Monday, May 13, 2019

Vulnerability may be counter-intuitive to us, but it is so necessary for real love to happen.

There is a strong ideology in our shared human DNA that believes that we will only be loved and respected if we are impressive and strong.  From a very young age, children are taught, not without good reason, that they need to grow up to be strong and even supreme in some way, so that they will have the upper hand in life.  Apart from health reasons, it easy to see that there are people who frequent the gym and resort to inject steroids in their bodies in order to project a very impressive appearance to the world.  The subliminal projection of this message lies behind the glossy covers of the many health and fitness publications that line the shelves of bookstores and newsstands.  Even if it is not physical strength that one seeks, being impressive to the world comes in other forms, like popularity and physical beauty, and having a huge following on social media.  

The human person has various reasons to do this, and it can be reduced to our desire for others to love us. In the early chapters of the Book of Genesis, we see a group of people who endeavor to do something rather strange – they set out to build a tower, attempting to reach the heavens.  This metaphor is deep as it is ridiculous. Behind it is man’s inner desire to make himself a stronghold that makes him tower over everything and everyone else. It is hubris in action.  Its antithesis is something that we humans have a tendency to reject and overcome, which is vulnerability and humility.  But in truth, it is vulnerability, seen clearly in the virtue of the practice of humility that really has lasting beauty, that does win not just friendship and real admiration, but also ultimately, love.  

But we need to be very careful to differentiate between the development of skills, talent and human gifts for true goodness and the building up of these same things, and for the building up of weapons that promote war, jealousy and a sense of superiority over others.  While one serves to endear ourselves in a good way to others and to society, the other only causes us to alienate ourselves from others, and to promote a sense of fear rather than love and healthy admiration.  This is indeed a fine art that few are automatically born or graced with, and its development lies within the purview of seeking spiritual maturity.  

This will only make sense if we begin to see both the wisdom and beauty of vulnerability, which is displayed magnificently on Calvary.  But without wisdom, vulnerability will only be seen as a stance in life that asks that we become doormats for others to step on, and sometimes repeatedly so.  In John’s gospel, which is the latest of the four gospels to be written, there is a very developed theology in its portrayal of the Son of God.  He is in total control of everything that happens right from the start with the Word becoming flesh, and we see him having power over all forces of the natural and the supernatural world in the fourth gospel. One interesting example of this is when Jesus is arrested in the Garden on the night of his trial, and John writes that when Jesus responds, “I am he” to the question who it is they are looking for, they “moved back and fell to the ground”.  There is a lot packed in this strange line.  John is reminding the reader that this Jesus the Nazarene is indeed the very same “I am who am” as revealed by Yahweh to Moses in the burning bush.  That omnipotent God and this Jesus are one and the same.  Ultimately, all creation will fall on its knees in worship.  It is at this revelation and reminder that the soldiers fall to the ground in a collective act of humility before the Divine.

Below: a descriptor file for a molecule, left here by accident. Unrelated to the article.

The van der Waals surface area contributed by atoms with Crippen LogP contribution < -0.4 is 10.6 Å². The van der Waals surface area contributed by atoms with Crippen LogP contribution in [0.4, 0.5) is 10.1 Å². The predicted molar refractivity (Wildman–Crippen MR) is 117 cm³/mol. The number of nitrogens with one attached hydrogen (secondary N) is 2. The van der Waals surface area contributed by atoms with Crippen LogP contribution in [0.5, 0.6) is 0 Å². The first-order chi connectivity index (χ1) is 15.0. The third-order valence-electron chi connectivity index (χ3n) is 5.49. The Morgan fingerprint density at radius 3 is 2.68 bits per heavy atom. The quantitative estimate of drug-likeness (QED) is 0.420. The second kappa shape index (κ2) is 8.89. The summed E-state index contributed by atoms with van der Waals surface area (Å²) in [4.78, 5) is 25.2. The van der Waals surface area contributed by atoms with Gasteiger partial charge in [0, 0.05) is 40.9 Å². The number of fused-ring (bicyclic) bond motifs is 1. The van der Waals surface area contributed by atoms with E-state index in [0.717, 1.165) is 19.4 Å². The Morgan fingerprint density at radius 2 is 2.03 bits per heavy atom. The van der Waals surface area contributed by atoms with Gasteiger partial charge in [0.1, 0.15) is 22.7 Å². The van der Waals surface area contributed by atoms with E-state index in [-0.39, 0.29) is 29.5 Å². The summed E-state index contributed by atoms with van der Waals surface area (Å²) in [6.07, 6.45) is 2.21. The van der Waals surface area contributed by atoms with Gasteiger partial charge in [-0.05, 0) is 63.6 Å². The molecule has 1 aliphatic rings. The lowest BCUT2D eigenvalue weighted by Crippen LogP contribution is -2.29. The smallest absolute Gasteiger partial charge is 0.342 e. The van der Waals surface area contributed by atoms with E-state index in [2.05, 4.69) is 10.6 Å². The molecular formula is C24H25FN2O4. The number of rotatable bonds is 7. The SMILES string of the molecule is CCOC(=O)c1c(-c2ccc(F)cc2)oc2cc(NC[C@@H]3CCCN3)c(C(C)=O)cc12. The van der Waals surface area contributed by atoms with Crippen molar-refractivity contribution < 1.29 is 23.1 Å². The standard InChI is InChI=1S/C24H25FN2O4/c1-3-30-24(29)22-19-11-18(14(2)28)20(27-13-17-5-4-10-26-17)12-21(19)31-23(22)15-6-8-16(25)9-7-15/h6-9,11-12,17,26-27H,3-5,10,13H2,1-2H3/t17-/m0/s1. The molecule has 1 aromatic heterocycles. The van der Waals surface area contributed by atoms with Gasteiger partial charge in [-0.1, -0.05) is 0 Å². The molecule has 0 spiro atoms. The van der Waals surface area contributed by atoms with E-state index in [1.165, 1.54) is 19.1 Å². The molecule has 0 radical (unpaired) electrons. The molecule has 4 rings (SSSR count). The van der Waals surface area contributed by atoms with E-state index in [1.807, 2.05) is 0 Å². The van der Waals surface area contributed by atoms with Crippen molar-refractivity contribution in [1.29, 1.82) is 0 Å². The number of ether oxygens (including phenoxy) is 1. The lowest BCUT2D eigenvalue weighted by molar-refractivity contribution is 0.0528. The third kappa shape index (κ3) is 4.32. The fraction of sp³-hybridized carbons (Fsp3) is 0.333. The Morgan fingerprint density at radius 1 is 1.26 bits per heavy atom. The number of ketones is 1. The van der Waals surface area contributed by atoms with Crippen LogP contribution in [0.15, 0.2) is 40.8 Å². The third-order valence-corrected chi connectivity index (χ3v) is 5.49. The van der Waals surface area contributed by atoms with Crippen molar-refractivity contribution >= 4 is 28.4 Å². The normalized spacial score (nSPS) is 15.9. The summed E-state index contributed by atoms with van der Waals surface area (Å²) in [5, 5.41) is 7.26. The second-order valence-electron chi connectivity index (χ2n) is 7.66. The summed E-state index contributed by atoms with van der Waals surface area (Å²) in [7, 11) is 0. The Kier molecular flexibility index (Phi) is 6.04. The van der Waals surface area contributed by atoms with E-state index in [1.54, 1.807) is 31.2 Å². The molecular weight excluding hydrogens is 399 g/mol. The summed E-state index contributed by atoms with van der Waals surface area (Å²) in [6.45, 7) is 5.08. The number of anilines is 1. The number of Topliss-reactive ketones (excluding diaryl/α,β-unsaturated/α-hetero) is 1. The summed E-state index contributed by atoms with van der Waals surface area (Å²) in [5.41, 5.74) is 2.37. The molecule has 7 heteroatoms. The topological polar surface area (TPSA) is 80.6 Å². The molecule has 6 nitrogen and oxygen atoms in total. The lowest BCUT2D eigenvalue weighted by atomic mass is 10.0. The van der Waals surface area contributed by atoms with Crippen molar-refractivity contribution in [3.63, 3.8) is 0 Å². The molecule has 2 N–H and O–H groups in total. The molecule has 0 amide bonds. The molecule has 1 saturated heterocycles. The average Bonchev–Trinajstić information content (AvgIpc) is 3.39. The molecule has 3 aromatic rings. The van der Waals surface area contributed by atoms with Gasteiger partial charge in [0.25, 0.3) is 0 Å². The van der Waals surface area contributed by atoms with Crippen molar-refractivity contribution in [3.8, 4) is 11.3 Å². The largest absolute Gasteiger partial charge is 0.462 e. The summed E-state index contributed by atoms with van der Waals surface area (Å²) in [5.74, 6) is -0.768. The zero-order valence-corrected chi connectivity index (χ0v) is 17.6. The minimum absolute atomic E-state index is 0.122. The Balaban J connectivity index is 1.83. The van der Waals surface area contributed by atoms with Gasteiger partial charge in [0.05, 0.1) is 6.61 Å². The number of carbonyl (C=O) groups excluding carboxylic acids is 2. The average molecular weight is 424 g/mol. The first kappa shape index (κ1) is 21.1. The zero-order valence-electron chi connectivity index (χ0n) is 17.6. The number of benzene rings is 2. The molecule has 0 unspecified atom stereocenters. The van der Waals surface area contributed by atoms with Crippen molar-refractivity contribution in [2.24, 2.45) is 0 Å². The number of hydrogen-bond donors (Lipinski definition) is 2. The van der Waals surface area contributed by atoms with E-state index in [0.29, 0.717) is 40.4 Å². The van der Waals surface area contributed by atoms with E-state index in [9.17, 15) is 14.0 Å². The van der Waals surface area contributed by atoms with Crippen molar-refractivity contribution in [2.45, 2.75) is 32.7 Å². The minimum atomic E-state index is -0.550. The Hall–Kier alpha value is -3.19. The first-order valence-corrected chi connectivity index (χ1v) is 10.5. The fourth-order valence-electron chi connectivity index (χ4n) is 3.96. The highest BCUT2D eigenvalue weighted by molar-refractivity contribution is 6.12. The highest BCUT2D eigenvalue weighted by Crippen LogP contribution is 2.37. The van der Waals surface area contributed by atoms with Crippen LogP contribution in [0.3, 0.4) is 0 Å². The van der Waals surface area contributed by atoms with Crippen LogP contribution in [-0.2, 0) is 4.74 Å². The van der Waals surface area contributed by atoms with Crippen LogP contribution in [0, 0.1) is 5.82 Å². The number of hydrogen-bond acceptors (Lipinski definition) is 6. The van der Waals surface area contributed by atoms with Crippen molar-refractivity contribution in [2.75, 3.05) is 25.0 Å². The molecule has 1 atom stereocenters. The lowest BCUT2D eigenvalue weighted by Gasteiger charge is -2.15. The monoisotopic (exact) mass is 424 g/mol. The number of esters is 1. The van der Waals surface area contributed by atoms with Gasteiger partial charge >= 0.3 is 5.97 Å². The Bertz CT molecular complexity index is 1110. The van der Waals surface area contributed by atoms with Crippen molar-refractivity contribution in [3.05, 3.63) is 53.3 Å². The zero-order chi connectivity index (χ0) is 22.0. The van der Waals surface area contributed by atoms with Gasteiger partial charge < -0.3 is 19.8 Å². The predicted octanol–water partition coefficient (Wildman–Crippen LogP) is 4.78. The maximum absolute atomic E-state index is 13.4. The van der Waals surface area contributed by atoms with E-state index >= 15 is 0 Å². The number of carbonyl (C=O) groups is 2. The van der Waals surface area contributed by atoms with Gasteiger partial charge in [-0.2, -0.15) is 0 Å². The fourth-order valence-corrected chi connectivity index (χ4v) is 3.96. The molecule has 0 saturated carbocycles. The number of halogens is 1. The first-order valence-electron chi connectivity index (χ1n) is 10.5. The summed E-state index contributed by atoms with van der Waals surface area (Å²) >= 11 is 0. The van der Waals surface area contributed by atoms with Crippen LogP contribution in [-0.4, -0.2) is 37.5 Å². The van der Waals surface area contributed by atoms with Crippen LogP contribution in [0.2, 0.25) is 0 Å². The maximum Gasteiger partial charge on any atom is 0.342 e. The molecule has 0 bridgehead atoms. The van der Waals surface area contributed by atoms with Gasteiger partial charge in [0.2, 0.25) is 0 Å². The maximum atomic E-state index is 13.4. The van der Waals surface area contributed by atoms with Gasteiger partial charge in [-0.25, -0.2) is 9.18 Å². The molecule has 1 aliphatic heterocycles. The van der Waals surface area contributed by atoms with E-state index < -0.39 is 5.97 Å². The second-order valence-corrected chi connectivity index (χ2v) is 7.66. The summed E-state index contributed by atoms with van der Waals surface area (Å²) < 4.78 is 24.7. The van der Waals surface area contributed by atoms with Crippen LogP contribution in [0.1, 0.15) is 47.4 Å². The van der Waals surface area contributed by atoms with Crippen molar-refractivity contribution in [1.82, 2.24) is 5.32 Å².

Yet, despite this, the events of the arrest, trial and eventual crucifixion take place.  The divine takes on the very important virtue of vulnerability in order for our salvation to happen.  It certainly isn’t to be confused nor associated with Jesus being a doormat at all.  

When there is a wrong or unhealthy idea of vulnerability, especially when it is confused with allowing others to know absolutely everything about us, it doesn’t become attractive either. We see this happening when there are ‘confessions’ at talk shows, where someone sits in front of an audience or on national television, and, as it were, lets it all “hang out”.  In a very twisted way, there is hubris in it because the person can be almost demanding that the world love and accept him and has used his “coming out” to buy their love and acceptance, almost demanding it in a crude way.  This isn’t love but a perverted trade-off.  This is so different from Calvary’s true power of vulnerability.

True vulnerability always needs to have a very clear sense of humility that has traits of honesty and tenderness at the same time, and this is where powerlessness gets its true power. It will always be a paradox that we have to struggle with in life.  

If you find yourself in a relationship that is very often in conflict with the other person, especially when you are perplexed by a lack of intimacy that is the fruit of honest and humble vulnerability, it could be a sign that there is still a lot to be learnt and discovered in the department where power in vulnerability is the motto.  It could be that you have been too busy building your own Tower of Babel in that relationship, and haven’t yet learnt how to be vulnerable in a godly way.

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